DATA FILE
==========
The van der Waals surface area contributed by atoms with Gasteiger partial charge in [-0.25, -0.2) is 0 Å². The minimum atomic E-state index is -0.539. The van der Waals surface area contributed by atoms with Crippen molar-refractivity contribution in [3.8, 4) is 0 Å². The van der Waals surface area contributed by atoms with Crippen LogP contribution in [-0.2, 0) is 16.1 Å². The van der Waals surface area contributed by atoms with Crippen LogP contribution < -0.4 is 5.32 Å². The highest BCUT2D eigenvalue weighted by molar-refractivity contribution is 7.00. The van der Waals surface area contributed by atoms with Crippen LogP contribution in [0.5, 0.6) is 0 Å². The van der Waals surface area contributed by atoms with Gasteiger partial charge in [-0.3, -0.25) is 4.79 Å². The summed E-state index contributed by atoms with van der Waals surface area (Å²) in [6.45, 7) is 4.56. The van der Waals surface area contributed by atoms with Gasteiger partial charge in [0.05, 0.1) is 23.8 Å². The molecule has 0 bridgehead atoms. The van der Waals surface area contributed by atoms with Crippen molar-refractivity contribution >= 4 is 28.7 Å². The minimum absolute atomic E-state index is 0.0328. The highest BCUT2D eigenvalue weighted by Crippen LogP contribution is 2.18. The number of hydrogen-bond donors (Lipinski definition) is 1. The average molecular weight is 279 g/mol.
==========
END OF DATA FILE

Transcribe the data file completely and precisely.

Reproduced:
The van der Waals surface area contributed by atoms with Gasteiger partial charge in [-0.25, -0.2) is 0 Å². The minimum atomic E-state index is -0.539. The van der Waals surface area contributed by atoms with Crippen molar-refractivity contribution in [3.8, 4) is 0 Å². The van der Waals surface area contributed by atoms with Crippen LogP contribution in [-0.2, 0) is 16.1 Å². The van der Waals surface area contributed by atoms with Crippen LogP contribution < -0.4 is 5.32 Å². The highest BCUT2D eigenvalue weighted by molar-refractivity contribution is 7.00. The van der Waals surface area contributed by atoms with Crippen LogP contribution in [0.5, 0.6) is 0 Å². The van der Waals surface area contributed by atoms with Gasteiger partial charge in [-0.3, -0.25) is 4.79 Å². The summed E-state index contributed by atoms with van der Waals surface area (Å²) in [6.45, 7) is 4.56. The van der Waals surface area contributed by atoms with Gasteiger partial charge in [0.05, 0.1) is 23.8 Å². The molecule has 0 bridgehead atoms. The van der Waals surface area contributed by atoms with Crippen molar-refractivity contribution >= 4 is 28.7 Å². The minimum absolute atomic E-state index is 0.0328. The highest BCUT2D eigenvalue weighted by Crippen LogP contribution is 2.18. The number of hydrogen-bond donors (Lipinski definition) is 1. The average molecular weight is 279 g/mol.